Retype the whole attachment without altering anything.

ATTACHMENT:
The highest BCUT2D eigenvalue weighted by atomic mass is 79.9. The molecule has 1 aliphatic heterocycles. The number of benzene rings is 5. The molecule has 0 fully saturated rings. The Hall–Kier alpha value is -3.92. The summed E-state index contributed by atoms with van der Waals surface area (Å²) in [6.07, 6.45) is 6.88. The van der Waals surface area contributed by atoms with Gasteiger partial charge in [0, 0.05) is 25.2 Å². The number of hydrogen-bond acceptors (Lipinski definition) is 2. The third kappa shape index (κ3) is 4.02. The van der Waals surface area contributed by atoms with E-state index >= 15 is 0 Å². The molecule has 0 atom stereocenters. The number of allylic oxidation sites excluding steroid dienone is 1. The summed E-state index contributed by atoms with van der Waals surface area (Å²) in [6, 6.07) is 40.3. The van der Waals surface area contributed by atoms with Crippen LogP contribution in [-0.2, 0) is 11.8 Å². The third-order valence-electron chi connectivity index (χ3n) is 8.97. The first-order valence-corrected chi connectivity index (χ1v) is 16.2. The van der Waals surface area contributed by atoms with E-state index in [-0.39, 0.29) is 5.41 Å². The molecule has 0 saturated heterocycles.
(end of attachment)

The highest BCUT2D eigenvalue weighted by atomic mass is 79.9. The molecule has 1 aliphatic heterocycles. The number of benzene rings is 5. The molecule has 0 fully saturated rings. The Hall–Kier alpha value is -3.92. The summed E-state index contributed by atoms with van der Waals surface area (Å²) in [6.07, 6.45) is 6.88. The van der Waals surface area contributed by atoms with Gasteiger partial charge in [0, 0.05) is 25.2 Å². The number of hydrogen-bond acceptors (Lipinski definition) is 2. The third kappa shape index (κ3) is 4.02. The van der Waals surface area contributed by atoms with E-state index >= 15 is 0 Å². The molecule has 0 atom stereocenters. The number of allylic oxidation sites excluding steroid dienone is 1. The summed E-state index contributed by atoms with van der Waals surface area (Å²) in [6, 6.07) is 40.3. The van der Waals surface area contributed by atoms with Crippen LogP contribution in [-0.2, 0) is 11.8 Å². The third-order valence-electron chi connectivity index (χ3n) is 8.97. The first-order valence-corrected chi connectivity index (χ1v) is 16.2. The van der Waals surface area contributed by atoms with E-state index in [-0.39, 0.29) is 5.41 Å². The molecule has 0 saturated heterocycles.